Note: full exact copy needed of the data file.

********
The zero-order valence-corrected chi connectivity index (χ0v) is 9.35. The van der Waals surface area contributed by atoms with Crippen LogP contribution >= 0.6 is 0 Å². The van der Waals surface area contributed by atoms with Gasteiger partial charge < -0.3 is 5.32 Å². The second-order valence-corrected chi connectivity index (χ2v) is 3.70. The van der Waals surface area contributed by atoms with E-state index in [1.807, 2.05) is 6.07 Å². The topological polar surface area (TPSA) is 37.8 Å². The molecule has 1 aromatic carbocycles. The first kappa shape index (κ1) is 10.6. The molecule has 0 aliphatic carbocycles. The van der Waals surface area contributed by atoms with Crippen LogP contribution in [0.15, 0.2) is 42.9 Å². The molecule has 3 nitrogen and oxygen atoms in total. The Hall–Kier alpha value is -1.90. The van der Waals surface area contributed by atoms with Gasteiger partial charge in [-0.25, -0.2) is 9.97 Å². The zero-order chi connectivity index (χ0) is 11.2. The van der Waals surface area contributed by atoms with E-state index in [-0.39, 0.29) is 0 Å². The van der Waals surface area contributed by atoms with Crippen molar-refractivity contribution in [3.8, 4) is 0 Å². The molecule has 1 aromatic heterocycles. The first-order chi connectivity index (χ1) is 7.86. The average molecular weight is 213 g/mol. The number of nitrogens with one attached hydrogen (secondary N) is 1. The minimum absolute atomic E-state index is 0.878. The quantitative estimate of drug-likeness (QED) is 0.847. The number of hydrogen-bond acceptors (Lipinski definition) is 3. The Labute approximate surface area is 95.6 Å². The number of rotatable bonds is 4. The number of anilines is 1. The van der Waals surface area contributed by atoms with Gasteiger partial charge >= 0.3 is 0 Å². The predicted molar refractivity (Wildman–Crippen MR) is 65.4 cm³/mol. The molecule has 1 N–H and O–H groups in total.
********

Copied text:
The zero-order valence-corrected chi connectivity index (χ0v) is 9.35. The van der Waals surface area contributed by atoms with Crippen LogP contribution >= 0.6 is 0 Å². The van der Waals surface area contributed by atoms with Gasteiger partial charge < -0.3 is 5.32 Å². The second-order valence-corrected chi connectivity index (χ2v) is 3.70. The van der Waals surface area contributed by atoms with E-state index in [1.807, 2.05) is 6.07 Å². The topological polar surface area (TPSA) is 37.8 Å². The molecule has 1 aromatic carbocycles. The first kappa shape index (κ1) is 10.6. The molecule has 0 aliphatic carbocycles. The van der Waals surface area contributed by atoms with Crippen LogP contribution in [0.15, 0.2) is 42.9 Å². The molecule has 3 nitrogen and oxygen atoms in total. The Hall–Kier alpha value is -1.90. The van der Waals surface area contributed by atoms with Gasteiger partial charge in [-0.25, -0.2) is 9.97 Å². The zero-order chi connectivity index (χ0) is 11.2. The van der Waals surface area contributed by atoms with E-state index in [-0.39, 0.29) is 0 Å². The van der Waals surface area contributed by atoms with Crippen molar-refractivity contribution in [3.8, 4) is 0 Å². The molecule has 1 aromatic heterocycles. The first-order chi connectivity index (χ1) is 7.86. The average molecular weight is 213 g/mol. The number of nitrogens with one attached hydrogen (secondary N) is 1. The minimum absolute atomic E-state index is 0.878. The quantitative estimate of drug-likeness (QED) is 0.847. The number of hydrogen-bond acceptors (Lipinski definition) is 3. The Labute approximate surface area is 95.6 Å². The number of rotatable bonds is 4. The number of anilines is 1. The van der Waals surface area contributed by atoms with Gasteiger partial charge >= 0.3 is 0 Å². The predicted molar refractivity (Wildman–Crippen MR) is 65.4 cm³/mol. The molecule has 1 N–H and O–H groups in total.